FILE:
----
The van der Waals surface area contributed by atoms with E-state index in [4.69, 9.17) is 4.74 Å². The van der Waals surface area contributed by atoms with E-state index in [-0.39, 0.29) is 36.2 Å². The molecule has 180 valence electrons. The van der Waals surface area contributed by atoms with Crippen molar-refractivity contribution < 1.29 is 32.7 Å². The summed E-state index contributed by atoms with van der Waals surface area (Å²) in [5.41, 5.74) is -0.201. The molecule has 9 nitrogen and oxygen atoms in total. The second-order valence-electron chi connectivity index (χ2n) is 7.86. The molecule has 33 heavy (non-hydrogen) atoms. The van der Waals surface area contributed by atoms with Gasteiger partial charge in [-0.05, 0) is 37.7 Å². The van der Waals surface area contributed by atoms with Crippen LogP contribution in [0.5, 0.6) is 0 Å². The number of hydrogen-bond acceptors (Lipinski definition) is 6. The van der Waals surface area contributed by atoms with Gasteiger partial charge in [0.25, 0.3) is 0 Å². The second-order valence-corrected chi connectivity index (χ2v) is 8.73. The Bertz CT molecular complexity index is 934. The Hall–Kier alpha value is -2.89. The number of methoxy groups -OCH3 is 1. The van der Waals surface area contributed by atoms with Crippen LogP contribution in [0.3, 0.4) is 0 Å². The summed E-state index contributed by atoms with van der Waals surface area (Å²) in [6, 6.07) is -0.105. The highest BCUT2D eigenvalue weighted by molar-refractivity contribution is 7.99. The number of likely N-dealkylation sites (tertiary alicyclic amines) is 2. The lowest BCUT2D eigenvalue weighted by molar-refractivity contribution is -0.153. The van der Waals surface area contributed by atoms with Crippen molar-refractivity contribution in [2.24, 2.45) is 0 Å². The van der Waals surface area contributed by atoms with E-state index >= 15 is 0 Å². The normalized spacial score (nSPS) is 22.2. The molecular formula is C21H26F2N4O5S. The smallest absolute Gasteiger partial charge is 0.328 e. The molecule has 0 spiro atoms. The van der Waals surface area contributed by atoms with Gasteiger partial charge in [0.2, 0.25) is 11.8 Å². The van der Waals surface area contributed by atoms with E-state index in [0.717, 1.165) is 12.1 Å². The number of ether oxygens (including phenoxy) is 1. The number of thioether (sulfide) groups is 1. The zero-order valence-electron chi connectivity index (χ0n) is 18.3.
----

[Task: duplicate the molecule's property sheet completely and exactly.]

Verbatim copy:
The van der Waals surface area contributed by atoms with E-state index in [4.69, 9.17) is 4.74 Å². The van der Waals surface area contributed by atoms with E-state index in [-0.39, 0.29) is 36.2 Å². The molecule has 180 valence electrons. The van der Waals surface area contributed by atoms with Crippen molar-refractivity contribution < 1.29 is 32.7 Å². The summed E-state index contributed by atoms with van der Waals surface area (Å²) in [5.41, 5.74) is -0.201. The molecule has 9 nitrogen and oxygen atoms in total. The second-order valence-electron chi connectivity index (χ2n) is 7.86. The molecule has 33 heavy (non-hydrogen) atoms. The van der Waals surface area contributed by atoms with Gasteiger partial charge in [-0.05, 0) is 37.7 Å². The van der Waals surface area contributed by atoms with Crippen LogP contribution in [0.5, 0.6) is 0 Å². The number of hydrogen-bond acceptors (Lipinski definition) is 6. The van der Waals surface area contributed by atoms with Gasteiger partial charge in [0.25, 0.3) is 0 Å². The second-order valence-corrected chi connectivity index (χ2v) is 8.73. The Bertz CT molecular complexity index is 934. The Hall–Kier alpha value is -2.89. The number of methoxy groups -OCH3 is 1. The van der Waals surface area contributed by atoms with Crippen LogP contribution in [0.3, 0.4) is 0 Å². The summed E-state index contributed by atoms with van der Waals surface area (Å²) in [6, 6.07) is -0.105. The highest BCUT2D eigenvalue weighted by molar-refractivity contribution is 7.99. The number of likely N-dealkylation sites (tertiary alicyclic amines) is 2. The lowest BCUT2D eigenvalue weighted by molar-refractivity contribution is -0.153. The van der Waals surface area contributed by atoms with Crippen molar-refractivity contribution in [2.24, 2.45) is 0 Å². The van der Waals surface area contributed by atoms with E-state index >= 15 is 0 Å². The normalized spacial score (nSPS) is 22.2. The molecular formula is C21H26F2N4O5S. The smallest absolute Gasteiger partial charge is 0.328 e. The molecule has 0 spiro atoms. The van der Waals surface area contributed by atoms with Gasteiger partial charge in [0.2, 0.25) is 11.8 Å². The van der Waals surface area contributed by atoms with E-state index in [0.717, 1.165) is 12.1 Å². The number of ether oxygens (including phenoxy) is 1. The number of thioether (sulfide) groups is 1. The zero-order valence-electron chi connectivity index (χ0n) is 18.3.